be conde'mned by the court. We do not understand the "learned district judge as having laid down any such broad proposition, or that he intended in any way to dispute the well-settled rule that, while the law does not impose upon the towing boat the obligation upon a commoncarrier, it does require upon the part of the persons engaged in her management the exercise of reasonable care, caution, and maritime skill t and, if these are neglected, and disaster occurs, the towing boat must be held liable for the consequences. The language employed by the trial judge, as we read it, was not meant to question or disregard this generalrule, but simply to aasert that there was nothing in the state of the weather, the season, the situation of the tow, and all the attendant circumstances, to show that the master's determination to proceed on his voyage was, at the time, either improper, reckless, or wanting in proper nautical skill and judgment. Limited and applied to the facts of the case before him, the language of the opinion is not open to criticism. We concur fully with the district judge in the conclusion reached by him on this point,-that the evidence fails to establish any fault or negligence on the part of the Wilhelm in passing Thunder bay, or in his failure to turn back to said bay after encountering the storm. The next fault charged against the Wilhelm is that, after heading to the wind to'trim and right herself in consequence of the loss of her starboard deck load, when off Sturgeon point, she did not hold her tow in that position until the storm abated. The court below held, and, as we think, properly, that, having rounded to for the purpose of righting herself and readjustinghel' deck load, so that she could be properly steered and managed, the Wilhelm could resume her voyage without being chargeable with negligence. The storm was of uncertain duration, and she and her tow were greatly exposed I and we fail to perceive wherein she should be condemned for continuing ber voyage towards her port of destination, where safe shelter was to be found. , The allegation that the propeller negligently hugged the west shore of Lake Huron too closely in the prevailing storm is not sustained by the proof, of, at any rate the proof does not so preponderate in that direction as to warrant this court in revising the finding of the district court to the contrary. The alleged fault of the Wilhelm in turning at full speed into the lake when off Fish point, where the towline of the Mea.rs was parted, and her loss thereby occasioned, is the act of negligence on the part of the propeller most earnestly insisted on before this court. The court below found that the second rounding to the wind was accomplished not at full speed, but after the speed of the propeller had been slackened down t that it was performed carefully, and in a proper manner t that it was a proper maneuver under the circumstances j that, "after rounding to, and while holding head to wind and sea, the line between the Mears and Wilhelm parted." While there is soilie conflict in the evidence as to the time and circumstances when and under which the tow line parted, we cannot say that the court below has failed to reach a correct conclusion therefrom. Thbse in the best position to.knowthe facts sustain the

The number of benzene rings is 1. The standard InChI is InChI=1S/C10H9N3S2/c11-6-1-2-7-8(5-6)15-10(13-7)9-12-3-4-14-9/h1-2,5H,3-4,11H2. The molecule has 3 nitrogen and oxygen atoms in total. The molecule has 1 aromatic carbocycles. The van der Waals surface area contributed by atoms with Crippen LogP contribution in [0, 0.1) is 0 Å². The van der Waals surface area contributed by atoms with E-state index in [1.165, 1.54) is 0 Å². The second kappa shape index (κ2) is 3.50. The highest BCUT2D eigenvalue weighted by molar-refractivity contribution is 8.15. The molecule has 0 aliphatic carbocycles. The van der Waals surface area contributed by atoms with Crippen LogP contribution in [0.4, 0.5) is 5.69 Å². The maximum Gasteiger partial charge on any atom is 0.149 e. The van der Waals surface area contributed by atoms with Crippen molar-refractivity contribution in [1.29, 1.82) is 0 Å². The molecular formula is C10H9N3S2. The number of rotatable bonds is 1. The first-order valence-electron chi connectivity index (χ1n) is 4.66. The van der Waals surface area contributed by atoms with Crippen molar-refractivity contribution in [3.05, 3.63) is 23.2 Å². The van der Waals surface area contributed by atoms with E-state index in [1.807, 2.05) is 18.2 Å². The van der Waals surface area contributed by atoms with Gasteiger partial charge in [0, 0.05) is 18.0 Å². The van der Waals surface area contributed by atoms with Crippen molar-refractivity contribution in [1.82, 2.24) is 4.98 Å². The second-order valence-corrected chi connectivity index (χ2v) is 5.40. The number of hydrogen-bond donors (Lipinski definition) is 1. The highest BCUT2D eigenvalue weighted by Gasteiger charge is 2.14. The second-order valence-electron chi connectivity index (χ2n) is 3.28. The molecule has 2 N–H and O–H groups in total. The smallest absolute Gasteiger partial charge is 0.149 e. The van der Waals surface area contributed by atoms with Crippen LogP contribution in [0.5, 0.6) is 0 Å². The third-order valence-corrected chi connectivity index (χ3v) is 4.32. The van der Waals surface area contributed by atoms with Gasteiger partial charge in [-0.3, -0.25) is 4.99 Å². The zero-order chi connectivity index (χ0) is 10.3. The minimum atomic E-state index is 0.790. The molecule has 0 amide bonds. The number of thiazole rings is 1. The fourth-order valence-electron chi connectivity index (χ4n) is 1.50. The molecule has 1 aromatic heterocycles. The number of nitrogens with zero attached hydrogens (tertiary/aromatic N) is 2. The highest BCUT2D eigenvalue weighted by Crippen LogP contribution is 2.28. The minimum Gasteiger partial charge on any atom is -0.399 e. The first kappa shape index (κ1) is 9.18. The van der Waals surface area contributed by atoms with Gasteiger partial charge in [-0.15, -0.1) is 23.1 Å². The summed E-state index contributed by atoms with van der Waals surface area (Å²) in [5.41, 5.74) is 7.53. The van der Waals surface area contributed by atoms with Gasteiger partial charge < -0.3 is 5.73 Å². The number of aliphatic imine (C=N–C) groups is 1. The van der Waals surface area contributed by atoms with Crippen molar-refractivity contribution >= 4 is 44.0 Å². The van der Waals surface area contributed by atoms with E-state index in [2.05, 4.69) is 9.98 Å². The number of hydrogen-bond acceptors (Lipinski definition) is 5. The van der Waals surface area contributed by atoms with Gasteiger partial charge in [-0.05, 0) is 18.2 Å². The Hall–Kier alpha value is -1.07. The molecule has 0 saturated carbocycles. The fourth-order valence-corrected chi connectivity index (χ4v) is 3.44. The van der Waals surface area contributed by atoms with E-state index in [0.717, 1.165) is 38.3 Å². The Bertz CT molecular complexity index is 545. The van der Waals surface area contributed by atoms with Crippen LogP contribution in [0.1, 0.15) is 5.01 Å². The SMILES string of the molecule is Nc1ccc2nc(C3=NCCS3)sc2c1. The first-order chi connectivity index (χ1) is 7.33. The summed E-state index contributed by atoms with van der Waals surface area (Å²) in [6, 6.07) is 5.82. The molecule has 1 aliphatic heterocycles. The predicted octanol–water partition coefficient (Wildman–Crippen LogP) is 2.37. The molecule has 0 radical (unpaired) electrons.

lower court's finding. We concur with the district judge in the opinion that the parting of the towline was not caused by any improper movement, or undue speed, on the part of the propeller in rounding to the second time about 1:30 or 2 P. M., but that said parting of the towline was caused by the force and violence of the storm, without fault or negligence on the part of the Wilhelm or of her officers. It follows, therefore, that the decree of the court b should be affirmed, with costs ltlw of this court and the lower court to be taxed against libelants, and it is accordingly so ordered and adjudged.
THE WELLINGTON. ROBERTSON
tI. THE WELLINGTON.
HEWITT tI. SAME.
(Dimict Oourt. N. V. California.
October 20, 1899.)
Nos. 10,383, 10,898. Where the value of the s.alved ship is small, the salvors are entitled to a larger per cent. than where it is large; and where the value of the salving vessel, and therefore the risk, is large, the award should be greater, and the ratio of the owner's shlilol'lil to that of the master and crew larger, than where it is small. I. 8.n[E. The steamerW., en route from British Columbia to San Francisco wIth a carg() of coal, broke her shaft, al\d an attempt to tow her bv the llteamer Y. failed for lack of, suitable hawsers. She was thereafter sighted i/o miles south of Cape Flattery. in a h.elPless condition, with a southeast gale blOWipg by the steamer S. P., ., and, after two hours of skillful work, and some Blight injuries to the master ana crew of the latter, was taken in tow, and brought safely to Royal Roads, 150' miles distant, the gale continuing. The value of the salving vessel was $350,000; that of the salved vessel $100.000; her cargo, having 1;leen discharged before the libels were flIed, was not considered in making the award. The salvage claim of the owners of the Balving-vessel was settled by agreement for $10,000. HeW. that an award of $2,500 should be given to the master. and $100 to each of the crew who had been made a party to the libel.
SALVAGE-CoMPENSATION-AppORTIONMENT BETWEEN VESSEL AND CREW.
In A:miralty. Libels in rem against the steamship Wellington by C. H. Hewitt. master, and William Robertson and others, seamen, of the San Pedro, for salvage. Decree for libelants. H. W. Hutton and Walter G. Holmes, for William Robertson and others. J. a. Bates, for C. H. Hewitt. Andro8 & Frank, for the Wellington.
MORROW, District Judge. The steamer Wellington, on a voyagEdrom Departure Bay, British Columbia, to San Franciseo, with a cargo of coal, broke her shaft, and was taken in tow by the Norwegian steamer